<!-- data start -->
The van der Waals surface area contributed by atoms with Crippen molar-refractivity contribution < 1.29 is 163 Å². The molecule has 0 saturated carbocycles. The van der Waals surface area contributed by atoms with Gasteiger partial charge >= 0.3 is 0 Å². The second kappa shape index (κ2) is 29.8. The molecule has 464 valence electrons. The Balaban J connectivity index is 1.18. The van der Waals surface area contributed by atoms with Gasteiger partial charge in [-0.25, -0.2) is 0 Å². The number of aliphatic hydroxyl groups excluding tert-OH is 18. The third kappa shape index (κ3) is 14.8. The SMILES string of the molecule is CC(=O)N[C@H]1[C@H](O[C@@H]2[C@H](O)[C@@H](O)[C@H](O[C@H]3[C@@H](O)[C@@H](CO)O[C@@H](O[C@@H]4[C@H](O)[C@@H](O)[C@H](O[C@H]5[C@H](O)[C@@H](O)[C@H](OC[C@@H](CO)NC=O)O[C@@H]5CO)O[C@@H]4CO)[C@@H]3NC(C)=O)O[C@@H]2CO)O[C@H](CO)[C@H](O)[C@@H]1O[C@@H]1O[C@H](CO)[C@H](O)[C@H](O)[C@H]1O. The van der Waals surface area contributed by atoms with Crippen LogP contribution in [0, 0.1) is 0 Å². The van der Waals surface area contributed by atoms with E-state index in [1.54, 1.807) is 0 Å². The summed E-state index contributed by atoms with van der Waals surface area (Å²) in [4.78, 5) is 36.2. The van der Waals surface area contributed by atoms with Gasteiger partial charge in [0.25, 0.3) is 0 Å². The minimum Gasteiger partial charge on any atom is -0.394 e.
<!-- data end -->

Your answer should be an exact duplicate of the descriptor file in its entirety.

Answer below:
The van der Waals surface area contributed by atoms with Crippen molar-refractivity contribution < 1.29 is 163 Å². The molecule has 0 saturated carbocycles. The van der Waals surface area contributed by atoms with Gasteiger partial charge >= 0.3 is 0 Å². The second kappa shape index (κ2) is 29.8. The molecule has 464 valence electrons. The Balaban J connectivity index is 1.18. The van der Waals surface area contributed by atoms with Gasteiger partial charge in [-0.25, -0.2) is 0 Å². The number of aliphatic hydroxyl groups excluding tert-OH is 18. The third kappa shape index (κ3) is 14.8. The SMILES string of the molecule is CC(=O)N[C@H]1[C@H](O[C@@H]2[C@H](O)[C@@H](O)[C@H](O[C@H]3[C@@H](O)[C@@H](CO)O[C@@H](O[C@@H]4[C@H](O)[C@@H](O)[C@H](O[C@H]5[C@H](O)[C@@H](O)[C@H](OC[C@@H](CO)NC=O)O[C@@H]5CO)O[C@@H]4CO)[C@@H]3NC(C)=O)O[C@@H]2CO)O[C@H](CO)[C@H](O)[C@@H]1O[C@@H]1O[C@H](CO)[C@H](O)[C@H](O)[C@H]1O. The van der Waals surface area contributed by atoms with Crippen LogP contribution in [0, 0.1) is 0 Å². The van der Waals surface area contributed by atoms with E-state index in [1.54, 1.807) is 0 Å². The summed E-state index contributed by atoms with van der Waals surface area (Å²) in [4.78, 5) is 36.2. The van der Waals surface area contributed by atoms with Gasteiger partial charge in [0.25, 0.3) is 0 Å². The minimum Gasteiger partial charge on any atom is -0.394 e.